(Bloomberg) -- The bond market rout is starting to test the resolve of global central banks, and nowhere is that clearer than in Australia, where policy makers are struggling to defend their yield targets.The Reserve Bank of Australia will buy A$5 billion ($4 billion) of bonds Thursday, matching the record last March when it began quantitative easing. That hasn’t stopped the targeted three-year bond yield from hitting a two-month high, while a selloff that began in New Zealand has also widened to Treasuries and Japanese debt.“The Australian bond market is in many ways caught in the crossfire of what’s happening in U.S. Treasuries,” said Chamath De Silva, a portfolio manager at BetaShares Holdings in Sydney and a former fixed-income trader at the central bank. “I don’t see it as the market deliberately testing the RBA so much as global central bank dovishness in general.”A $9 trillion rescue mission by central banks to haul the global economy out of its coronavirus recession is being tested by inflation bets that are threatening their ability to keep borrowing costs down. The intensifying bond rout is forcing a rising tally of money managers to scale back market exposures while Wall Street strategists pare back their bullish playbooks.Read: When Listening to the Central Bank Goes WrongAustralia’s 10-year yield is poised for the highest close since 2019, having surged more than 70 basis points this year. The benchmark Treasury yield has hit 1.4%, and is headed for the steepest monthly advance since the November 2016 bond rout set off by President Donald Trump’s election win.Yields in every major market have jumped.Policy makers are trying to push back against the rising tide of yields, from Fed speakers stressing they will look through short-term inflation spikes to European Central Bank President Christine Lagarde “closely monitoring” government debt yields. The Bank of Korea warned it’ll intervene in the market if borrowing costs jump and the Reserve Bank of India is deploying a range of tools in the face of a market revolt.That’s not enough to stop the growing challenge from bond traders, who are pushing the limits of central banks’ patience while debt auctions are starting to struggle. Investment firms including BlackRock Inc.’s research arm and Aberdeen Standard Investments are retreating from government bonds.Read: Bond Backlash Spurs Tepid Demand at Five-Year Treasury SaleIn Australia, skepticism has grown that the RBA will maintain its guidance to keep borrowing costs steady into 2024. That’s been highlighted by the unraveling of a popular trade based on selling April 2024 bonds and buying November 2024 notes in anticipation that the central bank’s target will shift to the later maturity debt.Australia’s rapid economic recovery has emboldened traders, as the country suppresses Covid-19 and massive stimulus encourages households to spend and firms to hire. A further boost has come from the price of iron ore, Australia’s largest export, which crashed through $170 a ton and is closing in on a record.What Bloomberg Economics Says...“The RBA is pulling out the stops to counter a rise in bond yields, which have been swept up in a global updraft. In a surprisingly forceful move, it announced its largest purchase of Australian government bonds since it began the program in March.”-- James McIntyre, economistFor the full note, click here.Yet, there is wide disconnect with policy makers expectations.RBA Governor Philip Lowe does not anticipate any rapid recovery in inflation. He noted that before the pandemic, when unemployment had a 4 in front of it, it still failed to generate the sort of wage gains that would be needed to return CPI sustainably to the 2-3% target. Australia’s most recent annual inflation reading was just 0.9% and the jobless rate stands at 6.4%.The central bank is expected to keep policy settings unchanged when it meets on Tuesday.RBNZ MandateNew Zealand bonds kicked off the rout in Asia on Thursday after the government announced it will require the central bank to take account of house prices when it sets interest rates. The losses accelerated as the bid-to-cover ratio at an auction dropped to the lowest since 2012.Money markets are now pricing in a rate increase in New Zealand for mid-2022, suggesting it could be the first major central bank to hike.Yields on the 10-year benchmark surged as much as 19 basis points -- the largest move since April -- to 1.87%. Japanese bonds were also sold, with the benchmark 10-year yield rising to the highest since 2018, while the yield curve steepened.“As yields look set to still rise gradually, this isn’t an environment where investors want to buy even if levels are attractive enough,” said Naomi Muguruma, senior market economist at Mitsubishi UFJ Morgan Stanley Securities Co.For more articles like this, please visit us at bloomberg.comSubscribe now to stay ahead with the most trusted business news source.©2021 Bloomberg L.P.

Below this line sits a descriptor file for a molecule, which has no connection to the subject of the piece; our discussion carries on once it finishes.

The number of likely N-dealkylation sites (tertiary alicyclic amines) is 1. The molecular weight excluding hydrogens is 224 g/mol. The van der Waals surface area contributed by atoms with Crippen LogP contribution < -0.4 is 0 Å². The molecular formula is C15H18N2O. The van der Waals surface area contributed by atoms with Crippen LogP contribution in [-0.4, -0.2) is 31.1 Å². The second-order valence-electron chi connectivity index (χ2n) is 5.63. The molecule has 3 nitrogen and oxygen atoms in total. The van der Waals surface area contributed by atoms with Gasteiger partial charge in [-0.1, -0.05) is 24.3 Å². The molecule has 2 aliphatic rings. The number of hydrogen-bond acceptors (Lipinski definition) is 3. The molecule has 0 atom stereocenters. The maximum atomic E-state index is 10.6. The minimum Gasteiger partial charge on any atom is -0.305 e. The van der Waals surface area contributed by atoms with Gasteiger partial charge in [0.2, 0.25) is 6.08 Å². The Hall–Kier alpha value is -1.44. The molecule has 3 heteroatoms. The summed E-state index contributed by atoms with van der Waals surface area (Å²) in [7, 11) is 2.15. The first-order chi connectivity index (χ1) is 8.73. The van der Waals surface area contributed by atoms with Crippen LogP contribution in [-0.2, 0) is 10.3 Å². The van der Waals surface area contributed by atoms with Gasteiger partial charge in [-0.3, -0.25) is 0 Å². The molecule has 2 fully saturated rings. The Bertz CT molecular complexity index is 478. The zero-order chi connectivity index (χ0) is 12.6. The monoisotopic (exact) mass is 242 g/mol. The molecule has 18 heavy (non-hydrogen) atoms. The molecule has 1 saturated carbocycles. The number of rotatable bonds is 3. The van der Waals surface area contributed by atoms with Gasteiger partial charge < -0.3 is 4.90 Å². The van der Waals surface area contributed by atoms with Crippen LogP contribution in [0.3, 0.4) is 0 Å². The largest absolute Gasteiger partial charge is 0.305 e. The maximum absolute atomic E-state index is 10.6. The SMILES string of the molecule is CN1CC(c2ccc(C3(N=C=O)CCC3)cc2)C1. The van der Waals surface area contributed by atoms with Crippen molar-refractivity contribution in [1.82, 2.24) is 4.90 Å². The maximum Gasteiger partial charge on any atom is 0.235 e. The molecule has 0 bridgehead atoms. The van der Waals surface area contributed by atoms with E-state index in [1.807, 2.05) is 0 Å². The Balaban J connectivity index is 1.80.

At the wrestling district tournaments last week, South Dade regrouped from its GMAC defeat to beat Southwest.